Third, Lepard proceeds to add an ethical dimension to his concept of customary international law. In his view, it is necessary to refer to moral principles when determining the existence of custom, partly because existing customary rules are often inspired by ethical principles and partly in order to encourage the development of norms that reflect the moral aspirations of the international community. Accordingly, he proposes that we should rely on fundamental ethical principles supported by international legal texts for ascertaining and making presumptions about the views of States where these are unclear. If an alleged norm directly and significantly furthers fundamental ethical principles, this should give rise to a presumption that States desire to establish it as an authoritative rule of law, whereas if an alleged norm conflicts with fundamental ethical principles, this should give rise to a contrary presumption.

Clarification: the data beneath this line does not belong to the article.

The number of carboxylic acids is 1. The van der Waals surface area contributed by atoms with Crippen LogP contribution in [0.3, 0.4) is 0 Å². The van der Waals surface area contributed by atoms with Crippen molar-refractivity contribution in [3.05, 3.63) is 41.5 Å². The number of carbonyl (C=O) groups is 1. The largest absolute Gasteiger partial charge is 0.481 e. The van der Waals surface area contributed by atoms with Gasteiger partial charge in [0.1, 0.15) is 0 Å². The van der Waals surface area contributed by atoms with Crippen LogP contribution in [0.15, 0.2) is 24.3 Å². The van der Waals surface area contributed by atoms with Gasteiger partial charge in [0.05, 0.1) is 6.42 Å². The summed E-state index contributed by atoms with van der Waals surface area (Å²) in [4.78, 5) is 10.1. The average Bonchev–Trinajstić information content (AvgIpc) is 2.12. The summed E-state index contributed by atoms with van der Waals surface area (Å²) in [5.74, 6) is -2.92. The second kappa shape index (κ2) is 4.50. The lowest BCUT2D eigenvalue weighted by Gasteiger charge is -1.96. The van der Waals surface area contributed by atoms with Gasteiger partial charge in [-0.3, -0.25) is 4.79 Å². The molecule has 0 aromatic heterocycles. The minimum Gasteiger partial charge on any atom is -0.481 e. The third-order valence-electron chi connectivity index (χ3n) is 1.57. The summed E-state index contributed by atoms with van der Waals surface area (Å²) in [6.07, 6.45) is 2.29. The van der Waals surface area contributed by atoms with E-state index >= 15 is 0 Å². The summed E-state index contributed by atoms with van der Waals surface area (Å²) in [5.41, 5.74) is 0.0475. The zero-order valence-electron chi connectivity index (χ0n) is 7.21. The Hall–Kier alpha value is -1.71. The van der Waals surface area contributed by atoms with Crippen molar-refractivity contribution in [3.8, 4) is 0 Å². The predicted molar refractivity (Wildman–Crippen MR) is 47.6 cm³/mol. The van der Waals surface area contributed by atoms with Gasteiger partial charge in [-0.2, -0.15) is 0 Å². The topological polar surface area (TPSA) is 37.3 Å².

The significance of the foregoing arguments is that they enable Lepard to adjust the level of evidence required to prove the existence of opinio juris depending on the nature of the norm, its content and context. Since customary norms having persuasive authority do not necessarily demand full and absolute compliance, the evidence needed to support a claim that States have agreed to abide by such norms need not be as compelling as in the case of customary norms having a binding or pre-emptive character. Thus, Lepard can convincingly argue that the ‘Universal Declaration [of Human Rights] and other evidence point to a belief by States that they have a strong persuasive legal obligation to protect all the rights it proclaims’ (p. 327), whereas the same evidence would not suffice to sustain an argument that States have agreed to be fully bound by the Universal Declaration. Similarly, the various presumptions established about States’ views concerning the desirability of initiating customary norms permit him to fine-tune some of the criteria traditionally applied to State practice as an element of custom. For example, a higher degree of uniformity in State practice should be required in situations perceived by States as prisoner dilemmas, as the establishment of an authoritative rule to resolve the dilemma is not the preferred outcome of any State. In the case of coordination problems there is no need to insist that practice should be of substantial duration, as the purpose of adopting authoritative norms to address such problems is to settle on one option out of a range of alternative solutions quickly.